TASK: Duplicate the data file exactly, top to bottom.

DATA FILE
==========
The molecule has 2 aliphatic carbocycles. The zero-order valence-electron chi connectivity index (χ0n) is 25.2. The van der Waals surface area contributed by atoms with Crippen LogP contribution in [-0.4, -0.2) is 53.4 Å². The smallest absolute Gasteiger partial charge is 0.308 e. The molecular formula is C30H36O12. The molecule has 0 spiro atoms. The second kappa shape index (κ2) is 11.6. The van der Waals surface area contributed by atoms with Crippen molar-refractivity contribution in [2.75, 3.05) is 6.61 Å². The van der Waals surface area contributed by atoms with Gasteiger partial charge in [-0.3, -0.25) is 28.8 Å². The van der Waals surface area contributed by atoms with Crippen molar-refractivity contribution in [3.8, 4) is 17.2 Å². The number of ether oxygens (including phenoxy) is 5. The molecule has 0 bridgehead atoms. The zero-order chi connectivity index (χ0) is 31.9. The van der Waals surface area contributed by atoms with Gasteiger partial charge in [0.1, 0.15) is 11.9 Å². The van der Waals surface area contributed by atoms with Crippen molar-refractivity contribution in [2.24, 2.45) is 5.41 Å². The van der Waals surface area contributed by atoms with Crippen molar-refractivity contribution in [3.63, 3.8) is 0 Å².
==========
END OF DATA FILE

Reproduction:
The molecule has 2 aliphatic carbocycles. The zero-order valence-electron chi connectivity index (χ0n) is 25.2. The van der Waals surface area contributed by atoms with Crippen LogP contribution in [-0.4, -0.2) is 53.4 Å². The smallest absolute Gasteiger partial charge is 0.308 e. The molecular formula is C30H36O12. The molecule has 0 spiro atoms. The second kappa shape index (κ2) is 11.6. The van der Waals surface area contributed by atoms with Crippen molar-refractivity contribution in [2.75, 3.05) is 6.61 Å². The van der Waals surface area contributed by atoms with Gasteiger partial charge in [-0.3, -0.25) is 28.8 Å². The van der Waals surface area contributed by atoms with Crippen molar-refractivity contribution in [3.8, 4) is 17.2 Å². The number of ether oxygens (including phenoxy) is 5. The molecule has 0 bridgehead atoms. The zero-order chi connectivity index (χ0) is 31.9. The van der Waals surface area contributed by atoms with Gasteiger partial charge in [0.1, 0.15) is 11.9 Å². The van der Waals surface area contributed by atoms with Crippen molar-refractivity contribution in [2.24, 2.45) is 5.41 Å². The van der Waals surface area contributed by atoms with Crippen molar-refractivity contribution in [3.63, 3.8) is 0 Å².